The literature concerning the effects of d,l-parachlorophenylalanine (PCPA) upon shock-induced aggression (SIA) was examined and found to be inconsistent. PCPA, a known serotonin depletor, has behavioral effects in a variety of other procedures which collectively suggest that PCPA should produce SIA enhancement. The present study analyzed PCPA (300 mg/kg, IP) effects upon SIA in rats restrained spatially close to an inanimate target and panel operandum. The results showed marked increases in both aggressive biting and panel-pressing for several days following each PCPA treatment, for each subject tested. These data were interpreted to indicate that serotonin depletion by PCPA does indeed enhance SIA but that this effect is not selective for aggression. Potential controlling variables are suggested to account for reports of no effect on SIA after PCPA treatment. It is concluded that procedural variables may be the critical determinants of variation in reported PCPA-aggression effects across studies, rather that hypothesized differences in neurochemical mediators.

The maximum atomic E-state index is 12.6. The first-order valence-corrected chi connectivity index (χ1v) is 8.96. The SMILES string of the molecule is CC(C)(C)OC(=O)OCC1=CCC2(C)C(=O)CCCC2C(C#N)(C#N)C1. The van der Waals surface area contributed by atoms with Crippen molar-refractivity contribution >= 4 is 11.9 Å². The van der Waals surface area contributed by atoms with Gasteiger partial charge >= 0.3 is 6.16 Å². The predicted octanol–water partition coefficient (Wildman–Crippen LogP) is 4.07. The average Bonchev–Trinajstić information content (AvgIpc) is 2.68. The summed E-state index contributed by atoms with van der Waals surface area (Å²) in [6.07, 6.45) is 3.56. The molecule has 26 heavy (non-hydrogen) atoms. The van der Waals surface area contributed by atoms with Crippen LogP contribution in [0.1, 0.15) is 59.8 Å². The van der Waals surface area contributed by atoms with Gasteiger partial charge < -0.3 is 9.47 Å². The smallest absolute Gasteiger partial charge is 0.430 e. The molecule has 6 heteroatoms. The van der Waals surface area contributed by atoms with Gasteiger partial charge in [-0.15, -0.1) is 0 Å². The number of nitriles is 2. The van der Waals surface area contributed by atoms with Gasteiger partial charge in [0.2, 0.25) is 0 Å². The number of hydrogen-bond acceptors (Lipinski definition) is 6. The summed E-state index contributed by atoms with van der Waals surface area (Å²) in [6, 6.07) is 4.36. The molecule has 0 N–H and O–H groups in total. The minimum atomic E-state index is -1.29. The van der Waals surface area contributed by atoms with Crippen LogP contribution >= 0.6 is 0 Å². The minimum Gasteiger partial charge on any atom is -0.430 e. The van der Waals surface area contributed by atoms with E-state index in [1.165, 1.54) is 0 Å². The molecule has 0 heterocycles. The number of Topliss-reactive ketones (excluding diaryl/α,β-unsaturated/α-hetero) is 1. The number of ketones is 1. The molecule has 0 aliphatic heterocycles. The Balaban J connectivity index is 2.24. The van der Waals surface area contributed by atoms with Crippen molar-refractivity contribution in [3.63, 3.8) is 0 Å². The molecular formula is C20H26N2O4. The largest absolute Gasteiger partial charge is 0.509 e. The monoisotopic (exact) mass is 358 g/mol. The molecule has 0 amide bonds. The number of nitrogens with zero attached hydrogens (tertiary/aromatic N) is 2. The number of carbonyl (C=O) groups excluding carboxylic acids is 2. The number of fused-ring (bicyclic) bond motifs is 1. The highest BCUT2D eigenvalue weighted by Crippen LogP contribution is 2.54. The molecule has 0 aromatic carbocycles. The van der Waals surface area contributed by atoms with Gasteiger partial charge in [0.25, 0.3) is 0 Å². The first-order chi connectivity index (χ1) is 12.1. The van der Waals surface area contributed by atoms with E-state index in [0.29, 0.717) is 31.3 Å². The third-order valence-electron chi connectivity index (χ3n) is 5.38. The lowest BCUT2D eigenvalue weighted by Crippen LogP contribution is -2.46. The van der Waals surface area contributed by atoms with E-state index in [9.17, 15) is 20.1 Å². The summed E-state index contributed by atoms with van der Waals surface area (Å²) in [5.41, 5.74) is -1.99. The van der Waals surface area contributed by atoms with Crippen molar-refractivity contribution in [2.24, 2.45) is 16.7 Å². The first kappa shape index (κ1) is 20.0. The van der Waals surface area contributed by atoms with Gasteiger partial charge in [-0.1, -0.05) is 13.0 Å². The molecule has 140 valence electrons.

- Pressing responses
- Shock-induced aggression